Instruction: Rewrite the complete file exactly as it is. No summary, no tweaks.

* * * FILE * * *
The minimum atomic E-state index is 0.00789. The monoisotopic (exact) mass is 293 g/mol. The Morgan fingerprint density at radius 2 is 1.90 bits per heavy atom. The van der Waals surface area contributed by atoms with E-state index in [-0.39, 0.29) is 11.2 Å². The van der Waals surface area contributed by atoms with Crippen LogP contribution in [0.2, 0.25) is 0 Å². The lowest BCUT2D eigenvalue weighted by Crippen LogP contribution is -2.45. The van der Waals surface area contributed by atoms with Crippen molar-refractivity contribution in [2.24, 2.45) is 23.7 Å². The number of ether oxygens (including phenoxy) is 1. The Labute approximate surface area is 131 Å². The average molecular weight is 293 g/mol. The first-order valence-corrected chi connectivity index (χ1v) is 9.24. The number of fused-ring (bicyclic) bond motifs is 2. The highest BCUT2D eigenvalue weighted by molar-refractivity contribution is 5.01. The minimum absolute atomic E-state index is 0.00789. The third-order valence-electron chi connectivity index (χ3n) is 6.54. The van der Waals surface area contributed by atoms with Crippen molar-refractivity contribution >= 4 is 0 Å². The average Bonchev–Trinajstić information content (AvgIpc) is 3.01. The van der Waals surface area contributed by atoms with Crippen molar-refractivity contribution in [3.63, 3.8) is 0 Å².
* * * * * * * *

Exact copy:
The minimum atomic E-state index is 0.00789. The monoisotopic (exact) mass is 293 g/mol. The Morgan fingerprint density at radius 2 is 1.90 bits per heavy atom. The van der Waals surface area contributed by atoms with E-state index in [-0.39, 0.29) is 11.2 Å². The van der Waals surface area contributed by atoms with Crippen LogP contribution in [0.2, 0.25) is 0 Å². The lowest BCUT2D eigenvalue weighted by Crippen LogP contribution is -2.45. The van der Waals surface area contributed by atoms with Crippen molar-refractivity contribution in [2.24, 2.45) is 23.7 Å². The number of ether oxygens (including phenoxy) is 1. The Labute approximate surface area is 131 Å². The average molecular weight is 293 g/mol. The first-order valence-corrected chi connectivity index (χ1v) is 9.24. The number of fused-ring (bicyclic) bond motifs is 2. The highest BCUT2D eigenvalue weighted by molar-refractivity contribution is 5.01. The minimum absolute atomic E-state index is 0.00789. The third-order valence-electron chi connectivity index (χ3n) is 6.54. The van der Waals surface area contributed by atoms with Crippen molar-refractivity contribution >= 4 is 0 Å². The average Bonchev–Trinajstić information content (AvgIpc) is 3.01. The van der Waals surface area contributed by atoms with Crippen molar-refractivity contribution in [3.63, 3.8) is 0 Å².